Sorghum is the third cereal after rice and wheat in India and the second major crops after Maize in Africa (Melese, 2016). The largest grain sorghum producers are the United States, India, Nigeria, Mexico, Sudan and China (Agrama and Tuinstra, 2003). It is used as a major food grain in semi-arid tropical Africa (Tadesse et al., 2008). In Ethiopia, sorghum is one of the major crops produced and the third important crop in terms of area coverage and volume of production (CSA, 2015). Generally, cereals contributed 87.48% (about 26,778, 976.40 tons) of the grain crops production of which 16.89% (5, 169, 252, 54 tons) was from sorghum (CSA, 2018). It grows in a wide range of agro-ecologies most importantly in the moisture stressed parts where other crops can least survive and food insecurity is rampant (Asfaw, 2007). It is an indigenous crop second to tef used as injera (leavened local flat bread) making (Geremew et al., 2004). As the prices of tef, a staple cereal food crop of Ethiopia, have been ascended in recent years, sorghum has become the most affordable substitute for low-income society in urban areas. It is also a preferred substitute crop for countryside communities who produce tef as a cash crop (Demeke and Di Marcantonio, 2013).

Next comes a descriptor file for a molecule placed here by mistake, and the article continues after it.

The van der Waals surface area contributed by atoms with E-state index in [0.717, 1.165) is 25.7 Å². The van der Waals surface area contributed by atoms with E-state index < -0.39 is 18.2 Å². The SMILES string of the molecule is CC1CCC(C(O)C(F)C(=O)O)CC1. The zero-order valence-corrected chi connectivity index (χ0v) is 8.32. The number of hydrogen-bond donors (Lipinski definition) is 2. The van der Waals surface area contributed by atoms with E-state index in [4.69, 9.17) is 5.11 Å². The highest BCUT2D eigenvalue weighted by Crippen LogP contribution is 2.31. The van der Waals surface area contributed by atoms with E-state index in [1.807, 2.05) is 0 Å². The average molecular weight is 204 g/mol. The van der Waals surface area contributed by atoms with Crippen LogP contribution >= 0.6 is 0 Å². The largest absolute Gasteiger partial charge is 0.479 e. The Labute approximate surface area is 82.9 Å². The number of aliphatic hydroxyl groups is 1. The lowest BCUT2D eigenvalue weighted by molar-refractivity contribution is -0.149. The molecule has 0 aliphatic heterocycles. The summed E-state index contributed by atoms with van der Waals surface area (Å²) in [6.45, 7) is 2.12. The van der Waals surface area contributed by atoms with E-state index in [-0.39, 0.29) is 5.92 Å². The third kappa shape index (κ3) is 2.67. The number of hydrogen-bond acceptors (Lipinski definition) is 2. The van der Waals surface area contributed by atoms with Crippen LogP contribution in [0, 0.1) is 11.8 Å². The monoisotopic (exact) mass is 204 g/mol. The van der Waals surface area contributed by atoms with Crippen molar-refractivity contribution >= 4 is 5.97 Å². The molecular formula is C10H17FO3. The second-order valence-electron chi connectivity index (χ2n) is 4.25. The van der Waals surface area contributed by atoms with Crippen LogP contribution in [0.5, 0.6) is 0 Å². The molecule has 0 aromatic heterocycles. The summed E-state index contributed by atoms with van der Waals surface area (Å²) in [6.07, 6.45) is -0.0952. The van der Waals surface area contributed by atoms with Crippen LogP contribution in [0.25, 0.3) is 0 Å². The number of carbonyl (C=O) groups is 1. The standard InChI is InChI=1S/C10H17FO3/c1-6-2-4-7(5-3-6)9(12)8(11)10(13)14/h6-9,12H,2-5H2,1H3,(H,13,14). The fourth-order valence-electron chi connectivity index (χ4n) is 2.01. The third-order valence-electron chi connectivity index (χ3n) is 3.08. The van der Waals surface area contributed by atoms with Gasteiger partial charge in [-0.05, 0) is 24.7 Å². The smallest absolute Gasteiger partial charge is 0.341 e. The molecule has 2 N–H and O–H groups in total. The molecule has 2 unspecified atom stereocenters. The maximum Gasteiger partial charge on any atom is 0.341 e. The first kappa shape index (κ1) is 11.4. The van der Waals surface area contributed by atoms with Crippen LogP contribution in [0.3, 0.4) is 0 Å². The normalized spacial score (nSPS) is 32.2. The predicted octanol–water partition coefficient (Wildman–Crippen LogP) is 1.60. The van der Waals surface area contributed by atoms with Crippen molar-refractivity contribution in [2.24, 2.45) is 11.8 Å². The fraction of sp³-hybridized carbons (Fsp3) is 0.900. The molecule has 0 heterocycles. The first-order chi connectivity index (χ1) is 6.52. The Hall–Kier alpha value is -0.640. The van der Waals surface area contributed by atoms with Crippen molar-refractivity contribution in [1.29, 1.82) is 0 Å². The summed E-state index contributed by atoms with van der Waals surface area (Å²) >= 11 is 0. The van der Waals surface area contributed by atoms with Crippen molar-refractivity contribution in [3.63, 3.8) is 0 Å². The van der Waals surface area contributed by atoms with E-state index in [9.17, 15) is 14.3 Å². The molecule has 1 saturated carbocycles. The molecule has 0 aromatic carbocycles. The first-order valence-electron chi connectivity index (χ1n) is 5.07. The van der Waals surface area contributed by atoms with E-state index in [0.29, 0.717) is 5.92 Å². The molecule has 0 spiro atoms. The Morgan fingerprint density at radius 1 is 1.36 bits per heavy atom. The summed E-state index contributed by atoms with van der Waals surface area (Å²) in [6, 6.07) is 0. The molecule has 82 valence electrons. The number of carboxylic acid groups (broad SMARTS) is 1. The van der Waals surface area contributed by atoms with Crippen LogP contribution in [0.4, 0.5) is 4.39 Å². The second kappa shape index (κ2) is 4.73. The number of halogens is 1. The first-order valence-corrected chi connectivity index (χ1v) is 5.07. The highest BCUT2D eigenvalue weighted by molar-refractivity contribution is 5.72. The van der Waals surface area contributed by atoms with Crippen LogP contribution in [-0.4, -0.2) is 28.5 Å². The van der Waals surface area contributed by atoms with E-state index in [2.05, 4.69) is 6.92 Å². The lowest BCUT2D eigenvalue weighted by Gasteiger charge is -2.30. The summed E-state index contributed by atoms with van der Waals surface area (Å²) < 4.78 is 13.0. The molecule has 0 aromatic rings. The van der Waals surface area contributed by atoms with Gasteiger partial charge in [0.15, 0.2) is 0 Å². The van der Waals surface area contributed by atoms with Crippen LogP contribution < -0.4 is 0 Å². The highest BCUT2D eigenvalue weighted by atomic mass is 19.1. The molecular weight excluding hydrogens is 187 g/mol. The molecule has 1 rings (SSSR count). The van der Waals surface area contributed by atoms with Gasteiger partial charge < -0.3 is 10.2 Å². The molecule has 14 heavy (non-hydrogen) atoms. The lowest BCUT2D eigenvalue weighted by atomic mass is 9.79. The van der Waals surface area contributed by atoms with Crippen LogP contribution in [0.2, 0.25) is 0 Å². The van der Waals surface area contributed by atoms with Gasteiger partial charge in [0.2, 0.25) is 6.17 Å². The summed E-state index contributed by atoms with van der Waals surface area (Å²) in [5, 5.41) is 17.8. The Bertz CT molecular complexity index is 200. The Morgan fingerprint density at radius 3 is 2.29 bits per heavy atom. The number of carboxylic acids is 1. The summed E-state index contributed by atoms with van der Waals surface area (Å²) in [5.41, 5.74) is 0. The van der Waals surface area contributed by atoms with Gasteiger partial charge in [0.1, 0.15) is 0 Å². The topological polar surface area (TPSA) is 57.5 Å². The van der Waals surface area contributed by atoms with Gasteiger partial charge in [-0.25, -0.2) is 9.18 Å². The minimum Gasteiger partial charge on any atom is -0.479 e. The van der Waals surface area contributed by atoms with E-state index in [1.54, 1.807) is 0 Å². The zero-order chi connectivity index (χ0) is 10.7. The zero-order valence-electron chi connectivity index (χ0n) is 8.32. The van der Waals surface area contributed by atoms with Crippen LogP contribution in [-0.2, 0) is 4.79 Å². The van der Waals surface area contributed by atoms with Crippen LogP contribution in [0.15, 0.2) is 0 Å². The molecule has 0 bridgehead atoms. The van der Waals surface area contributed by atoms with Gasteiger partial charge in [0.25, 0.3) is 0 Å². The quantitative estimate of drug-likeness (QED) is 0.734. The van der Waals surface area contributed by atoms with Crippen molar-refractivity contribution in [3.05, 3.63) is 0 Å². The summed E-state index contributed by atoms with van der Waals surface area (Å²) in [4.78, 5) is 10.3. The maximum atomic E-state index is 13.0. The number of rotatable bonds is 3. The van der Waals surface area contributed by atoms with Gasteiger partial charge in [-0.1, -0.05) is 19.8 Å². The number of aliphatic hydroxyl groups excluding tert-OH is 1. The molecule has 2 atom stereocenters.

The amount of genetic variability existing in sorghum is immense (Warkad et al., 2008). Ethiopia and Niger have abundant sorghum genetic diversity and are the largest sorghum producing countries in eastern and western Africa, respectively (Tesfaye et al., 2008). Genetic enhancement in sorghum yield depends on the degree of genetic variability, heritability and genetic advance in the population as well as the nature of the correlation between yield and its components (Jimmy et al., 2017). Correlation coefficients support in deciding the way of selection and number of characters to be looked at in improving grain yield (Jimmy et al., 2017). In drought-stricken lowland sorghum growing parts of Ethiopia, sorghum landraces showed a wide range of genotypic variations in terms of plant traits, which are useful in sorghum breeding program (Beyene et al., 2016). For real use of the genetic stock in crop enhancement, information of mutual correlations among yield, malting quality and yield components are needed (Gobezayohu et al., 2019b). Sorghum landraces are farmer’s varieties cultivated for grain production over many years and they are also the basic breeding resources for developing varieties or hybrids (Shiferaw and Yoseph, 2014). The earliness and grain characteristics were the most required characters of the improved varieties sought by farmers (Hailegebrial and Adane, 2018). Demand for malt sorghum will be increased because sorghum is a climate-resilient crop and the extent of barley production is not increasing with malt demand. However, using sorghum for brewing is low due to limited availability of improved sorghum varieties and commercial production of malt sorghum in Ethiopia (Tamirat et al., 2020). Hence, it is high time to explore the genetic variability to address the increasing malting sorghum request with advanced malting quality and yield (Gobezayohu et al., 2019a).